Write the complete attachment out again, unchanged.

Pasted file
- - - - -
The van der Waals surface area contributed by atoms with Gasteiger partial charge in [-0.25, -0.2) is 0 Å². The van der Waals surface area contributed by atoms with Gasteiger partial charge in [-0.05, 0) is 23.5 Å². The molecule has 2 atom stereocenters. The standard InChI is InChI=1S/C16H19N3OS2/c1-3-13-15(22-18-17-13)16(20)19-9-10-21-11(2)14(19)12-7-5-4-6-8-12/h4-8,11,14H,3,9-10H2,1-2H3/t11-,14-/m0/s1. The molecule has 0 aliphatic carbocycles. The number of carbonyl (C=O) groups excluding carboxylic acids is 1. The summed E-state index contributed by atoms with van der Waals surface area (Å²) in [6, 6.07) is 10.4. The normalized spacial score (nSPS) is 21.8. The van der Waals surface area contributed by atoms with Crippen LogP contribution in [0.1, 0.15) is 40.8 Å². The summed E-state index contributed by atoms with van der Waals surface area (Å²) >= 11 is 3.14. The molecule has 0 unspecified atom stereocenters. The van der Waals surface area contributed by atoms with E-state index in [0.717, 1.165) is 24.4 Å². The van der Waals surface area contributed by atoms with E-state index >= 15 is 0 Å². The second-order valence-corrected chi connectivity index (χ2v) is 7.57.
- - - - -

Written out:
The van der Waals surface area contributed by atoms with Gasteiger partial charge in [-0.25, -0.2) is 0 Å². The van der Waals surface area contributed by atoms with Gasteiger partial charge in [-0.05, 0) is 23.5 Å². The molecule has 2 atom stereocenters. The standard InChI is InChI=1S/C16H19N3OS2/c1-3-13-15(22-18-17-13)16(20)19-9-10-21-11(2)14(19)12-7-5-4-6-8-12/h4-8,11,14H,3,9-10H2,1-2H3/t11-,14-/m0/s1. The molecule has 0 aliphatic carbocycles. The number of carbonyl (C=O) groups excluding carboxylic acids is 1. The summed E-state index contributed by atoms with van der Waals surface area (Å²) in [6, 6.07) is 10.4. The normalized spacial score (nSPS) is 21.8. The van der Waals surface area contributed by atoms with Crippen LogP contribution in [0.1, 0.15) is 40.8 Å². The summed E-state index contributed by atoms with van der Waals surface area (Å²) >= 11 is 3.14. The molecule has 0 unspecified atom stereocenters. The van der Waals surface area contributed by atoms with E-state index in [0.717, 1.165) is 24.4 Å². The van der Waals surface area contributed by atoms with E-state index >= 15 is 0 Å². The second-order valence-corrected chi connectivity index (χ2v) is 7.57.